I once sat with farmers at a long table during a Bizkaia winter, warming up with a flaming carajillo, trying to keep my wits in the steep, unforgiving drizzle of the Basque country. A grizzled sheepherder listened wordlessly to my proposals for action-research on how farmers practice food sovereignty, a call for the radical democratization of the food system. Suddenly, he slapped his hand on the table; "Stop studying the poor!" he bellowed, "Study the rich!"
His meaning was clear: "We farmers can take care of ourselves if you get the rich off our backs."
These days, everyone is concerned about income inequality and the mega-rich. Presidential candidates, voters across the political spectrum - even Hollywood and corporate billionaires are talking about it.
David Rieff's new book, The Reproach of Hunger: Food, Justice and Money in the Twenty-first Century adds to the conversation by offering a wide-ranging analysis of how the rich define "progress" and why their proposals to end hunger are based more on technological faith than science, and on hubris rather than empathy. This book takes on the heroic assumptions behind the calls for international economic development, and in doing so, skewers the sector's neoliberal champions from academia, science, industry--and big philanthropy.
My Basque farmer friends would certainly approve.
The Reproach of Hunger is a "millennial edition" to the many critical tomes about the failings of development--this time framed by climate change, high food prices, economic inequality and the social myopia of the uber-rich. Rieff denounces the idea that we can end hunger by spreading the North's technological bounty to the underdeveloped South. He challenges the premise that things are improving due to technology and development, and asks whether under current conditions ending hunger is even possible.
But Rieff doesn't limit his critique to the development industrial complex. He also takes progressives to task for proposing rights-based alternatives--like food sovereignty--that he considers unfeasible. In a world in which increasing economic inequality is systematically destroying democracy, Rieff is unconvinced that the food system can be transformed without a "radical transformation of the entire global political system." But since he doesn't think global systems change is possible, he doesn't believe that radical proposals are reasonable aspirations.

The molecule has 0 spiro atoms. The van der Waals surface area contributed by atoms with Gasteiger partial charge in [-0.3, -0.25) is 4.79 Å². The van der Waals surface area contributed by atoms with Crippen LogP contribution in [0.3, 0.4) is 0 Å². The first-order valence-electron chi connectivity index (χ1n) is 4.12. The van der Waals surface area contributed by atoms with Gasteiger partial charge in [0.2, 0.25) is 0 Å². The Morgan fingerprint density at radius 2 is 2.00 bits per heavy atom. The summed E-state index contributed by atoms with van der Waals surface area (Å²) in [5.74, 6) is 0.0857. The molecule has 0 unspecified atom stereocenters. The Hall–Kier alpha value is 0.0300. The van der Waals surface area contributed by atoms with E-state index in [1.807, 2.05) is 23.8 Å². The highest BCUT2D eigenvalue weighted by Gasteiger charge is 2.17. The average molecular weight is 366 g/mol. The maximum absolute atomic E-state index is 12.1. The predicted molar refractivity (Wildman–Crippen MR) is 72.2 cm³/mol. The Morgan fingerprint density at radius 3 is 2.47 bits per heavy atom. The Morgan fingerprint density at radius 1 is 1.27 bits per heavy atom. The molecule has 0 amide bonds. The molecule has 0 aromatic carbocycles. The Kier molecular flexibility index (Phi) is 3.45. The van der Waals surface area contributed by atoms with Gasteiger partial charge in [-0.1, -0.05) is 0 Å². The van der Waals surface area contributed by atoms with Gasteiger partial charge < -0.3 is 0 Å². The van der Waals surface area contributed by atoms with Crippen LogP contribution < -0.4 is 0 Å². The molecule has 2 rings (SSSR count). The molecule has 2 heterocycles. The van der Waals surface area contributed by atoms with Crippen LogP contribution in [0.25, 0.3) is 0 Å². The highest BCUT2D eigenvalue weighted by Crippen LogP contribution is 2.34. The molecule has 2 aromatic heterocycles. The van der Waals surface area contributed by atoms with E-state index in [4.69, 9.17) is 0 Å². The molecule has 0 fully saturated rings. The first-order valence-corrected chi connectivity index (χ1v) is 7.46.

The Reproach of Hunger dismisses both the shallow optimism of the Right and the blind hope of the Left as denials of reality. In the last paragraph of the book, Rieff says "I wish I had a better answer, but it seems to me the only feasible one is to be found in the strengthening of the state and in the promise and the burden of democratic politics" So now what? Rieff dismisses both neoliberal development and the radical social movements who are challenging our inequitable and unsustainable food system - all while suggesting that the only feasible answer is to strengthen government.
David Rieff, I'd like to invite you to reflect and to dream - in a politically practical way, of course.
Without re-establishing the public sphere pushed for by food sovereignty movements, the state's return will be dominated by the corporate monopolies currently holding our economy hostage. The struggle to reassert the public sphere is taking place at local, regional, and municipal levels in many forms, from food policy councils to land takeovers. Yes - the corporate odds are stacked against us. However, Bill Gates and his technocratic optimism for big development are fundamentally different from the call for food sovereignty. In the first case, optimism is a way of diverting attention from fundamental inequities in a system that condemns most of the world's farmers to abject misery and locks our civilization into a protracted climate disaster. In the second case, food sovereignty is a hopeful utopian vision of those for whom giving up hope is not an option.
Historically, capitalist systems tend to swing between periods of liberalization and reform. Reform is not inevitable, however, and requires powerful social movements to force changes upon the state. The question is not whether we can end hunger in the absence of systems change, but how the food movement might catalyze society to demand the transformational reforms upon which our collective future depends.